The balloon will then (literally) rocket away, spinning merrily.

                  "In Space, no-one can hear you making whoopee cushion noises"

          2. Julz

            Just

            Make them reflective on one side and black on the other. Let the Sun do the work.

        2. LybsterRoy Silver badge

          Re: Failure is an option

          Just remember RobotWars - lots of self righting mechanisms there - some even worked!

          1. I ain't Spartacus Gold badge

            Re: Failure is an option

            Should Moon-rovers also be fitted with circular saw blades?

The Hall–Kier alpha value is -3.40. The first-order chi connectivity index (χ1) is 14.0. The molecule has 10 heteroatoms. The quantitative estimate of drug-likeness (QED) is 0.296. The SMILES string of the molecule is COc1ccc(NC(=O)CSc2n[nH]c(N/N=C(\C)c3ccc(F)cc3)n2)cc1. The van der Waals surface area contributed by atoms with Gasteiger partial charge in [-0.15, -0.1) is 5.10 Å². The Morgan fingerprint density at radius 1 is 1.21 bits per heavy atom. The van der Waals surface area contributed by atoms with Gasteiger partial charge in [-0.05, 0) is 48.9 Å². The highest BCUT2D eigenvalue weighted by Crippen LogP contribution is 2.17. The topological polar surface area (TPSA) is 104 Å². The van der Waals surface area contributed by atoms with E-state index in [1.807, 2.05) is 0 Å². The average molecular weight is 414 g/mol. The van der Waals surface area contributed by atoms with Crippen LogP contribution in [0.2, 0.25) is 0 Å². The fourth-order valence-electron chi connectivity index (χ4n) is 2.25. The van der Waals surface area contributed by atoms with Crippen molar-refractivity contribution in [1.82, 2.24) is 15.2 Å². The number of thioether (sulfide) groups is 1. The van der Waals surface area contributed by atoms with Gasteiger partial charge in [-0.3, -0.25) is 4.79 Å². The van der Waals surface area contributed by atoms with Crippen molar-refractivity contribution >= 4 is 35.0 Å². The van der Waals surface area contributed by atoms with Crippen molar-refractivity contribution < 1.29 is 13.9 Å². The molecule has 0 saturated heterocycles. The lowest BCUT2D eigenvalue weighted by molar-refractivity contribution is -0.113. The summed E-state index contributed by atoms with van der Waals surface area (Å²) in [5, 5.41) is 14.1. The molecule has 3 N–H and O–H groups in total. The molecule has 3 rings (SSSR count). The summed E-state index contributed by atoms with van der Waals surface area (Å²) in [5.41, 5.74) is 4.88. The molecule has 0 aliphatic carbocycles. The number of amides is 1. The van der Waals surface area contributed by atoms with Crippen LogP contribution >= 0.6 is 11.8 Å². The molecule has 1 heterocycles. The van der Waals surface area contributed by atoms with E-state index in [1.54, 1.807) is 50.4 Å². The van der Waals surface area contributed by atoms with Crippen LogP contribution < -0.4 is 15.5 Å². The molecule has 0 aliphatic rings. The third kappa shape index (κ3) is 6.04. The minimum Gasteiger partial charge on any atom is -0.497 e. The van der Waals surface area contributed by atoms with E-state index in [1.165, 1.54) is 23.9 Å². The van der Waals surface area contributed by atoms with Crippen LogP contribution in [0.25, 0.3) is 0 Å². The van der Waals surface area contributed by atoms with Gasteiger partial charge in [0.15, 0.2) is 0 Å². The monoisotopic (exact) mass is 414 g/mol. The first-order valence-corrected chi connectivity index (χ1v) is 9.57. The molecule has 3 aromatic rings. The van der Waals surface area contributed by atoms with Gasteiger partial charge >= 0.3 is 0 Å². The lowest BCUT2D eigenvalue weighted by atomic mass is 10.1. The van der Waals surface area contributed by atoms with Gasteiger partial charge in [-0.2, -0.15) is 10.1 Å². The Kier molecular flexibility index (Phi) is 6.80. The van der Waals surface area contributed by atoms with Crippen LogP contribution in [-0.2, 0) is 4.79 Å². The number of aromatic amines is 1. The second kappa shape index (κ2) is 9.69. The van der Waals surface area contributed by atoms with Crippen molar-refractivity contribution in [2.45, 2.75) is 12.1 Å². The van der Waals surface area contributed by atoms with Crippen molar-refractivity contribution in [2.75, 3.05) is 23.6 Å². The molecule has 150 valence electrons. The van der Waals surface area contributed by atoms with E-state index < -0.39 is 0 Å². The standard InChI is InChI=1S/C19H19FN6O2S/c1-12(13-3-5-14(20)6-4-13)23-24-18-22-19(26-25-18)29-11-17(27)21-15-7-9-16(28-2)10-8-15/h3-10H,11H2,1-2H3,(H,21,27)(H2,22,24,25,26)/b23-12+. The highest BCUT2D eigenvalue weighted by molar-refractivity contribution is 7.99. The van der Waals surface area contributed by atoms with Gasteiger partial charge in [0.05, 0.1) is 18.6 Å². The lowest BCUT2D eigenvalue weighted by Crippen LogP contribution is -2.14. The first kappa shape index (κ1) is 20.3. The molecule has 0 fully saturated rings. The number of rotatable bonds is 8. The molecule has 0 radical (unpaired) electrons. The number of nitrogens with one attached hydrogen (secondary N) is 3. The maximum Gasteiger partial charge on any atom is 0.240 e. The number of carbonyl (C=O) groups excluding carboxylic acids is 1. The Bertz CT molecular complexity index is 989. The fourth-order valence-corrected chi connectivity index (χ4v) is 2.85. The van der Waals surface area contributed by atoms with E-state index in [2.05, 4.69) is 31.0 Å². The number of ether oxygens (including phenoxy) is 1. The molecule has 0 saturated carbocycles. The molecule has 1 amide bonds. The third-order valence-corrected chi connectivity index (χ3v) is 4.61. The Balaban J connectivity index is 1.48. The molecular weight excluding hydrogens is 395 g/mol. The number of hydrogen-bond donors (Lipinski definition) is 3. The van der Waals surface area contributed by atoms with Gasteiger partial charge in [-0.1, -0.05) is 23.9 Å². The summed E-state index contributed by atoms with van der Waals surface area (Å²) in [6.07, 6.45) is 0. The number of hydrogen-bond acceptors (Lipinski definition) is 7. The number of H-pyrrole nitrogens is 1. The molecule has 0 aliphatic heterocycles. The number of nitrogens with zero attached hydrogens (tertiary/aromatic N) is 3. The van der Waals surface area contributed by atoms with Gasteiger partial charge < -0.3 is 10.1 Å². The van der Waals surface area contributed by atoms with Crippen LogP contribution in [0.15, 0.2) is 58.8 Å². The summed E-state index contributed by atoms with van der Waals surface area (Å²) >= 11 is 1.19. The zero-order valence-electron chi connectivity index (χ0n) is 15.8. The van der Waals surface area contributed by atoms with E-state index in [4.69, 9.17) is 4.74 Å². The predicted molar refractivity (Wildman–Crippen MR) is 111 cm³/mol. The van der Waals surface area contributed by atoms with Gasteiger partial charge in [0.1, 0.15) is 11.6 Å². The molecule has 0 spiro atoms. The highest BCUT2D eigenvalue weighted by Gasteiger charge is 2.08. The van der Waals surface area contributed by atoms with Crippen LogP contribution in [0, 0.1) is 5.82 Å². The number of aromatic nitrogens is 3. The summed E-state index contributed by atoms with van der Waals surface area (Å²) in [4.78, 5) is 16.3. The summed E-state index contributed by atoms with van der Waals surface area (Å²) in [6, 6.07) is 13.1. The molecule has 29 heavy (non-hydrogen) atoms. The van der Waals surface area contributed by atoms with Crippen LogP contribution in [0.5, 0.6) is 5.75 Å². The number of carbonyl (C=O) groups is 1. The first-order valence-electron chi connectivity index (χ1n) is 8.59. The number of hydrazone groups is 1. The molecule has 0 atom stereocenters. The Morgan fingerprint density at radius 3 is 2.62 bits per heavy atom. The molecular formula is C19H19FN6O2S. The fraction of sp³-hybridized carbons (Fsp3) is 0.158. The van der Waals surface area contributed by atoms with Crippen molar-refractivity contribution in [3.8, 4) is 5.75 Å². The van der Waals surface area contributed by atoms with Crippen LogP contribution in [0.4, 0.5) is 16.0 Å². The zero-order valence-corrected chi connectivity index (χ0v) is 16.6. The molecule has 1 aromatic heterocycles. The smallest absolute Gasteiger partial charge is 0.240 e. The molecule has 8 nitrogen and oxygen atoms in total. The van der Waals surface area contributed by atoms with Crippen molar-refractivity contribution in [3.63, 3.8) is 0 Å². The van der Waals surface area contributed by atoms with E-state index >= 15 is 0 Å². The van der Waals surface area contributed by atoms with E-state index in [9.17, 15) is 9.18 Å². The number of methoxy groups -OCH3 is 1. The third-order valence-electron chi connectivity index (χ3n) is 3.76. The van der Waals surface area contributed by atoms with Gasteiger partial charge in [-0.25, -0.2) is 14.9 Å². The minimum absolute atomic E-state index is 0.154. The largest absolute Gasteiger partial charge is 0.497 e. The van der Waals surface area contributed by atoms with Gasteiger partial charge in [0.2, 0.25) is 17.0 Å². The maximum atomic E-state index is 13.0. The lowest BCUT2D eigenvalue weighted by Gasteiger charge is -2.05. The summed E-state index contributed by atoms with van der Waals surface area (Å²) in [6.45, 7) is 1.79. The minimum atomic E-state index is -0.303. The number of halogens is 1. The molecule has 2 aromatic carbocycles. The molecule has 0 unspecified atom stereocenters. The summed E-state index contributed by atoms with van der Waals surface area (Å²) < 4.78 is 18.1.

1. collinsl Bronze badge

              Re: Failure is an option

              Personally I think they should all carry a clone of Razer since it seemed to be almost indestructible and the crushing power would be useful to deal with clangers

          2. Hans Neeson-Bumpsadese Silver badge

            Re: Failure is an option

            The success of all lunar exploration missions should be judged on style, control, damage and aggression.

    2. jake Silver badge

      Re: Failure is an option

      Yes, failure is an option. Space is not just hard, it's unforgiving. And humans are only human, we make mistakes.

      This was mostly a win, though. Science is being done, and we'll soon know more about that corner of the Moon than we do today.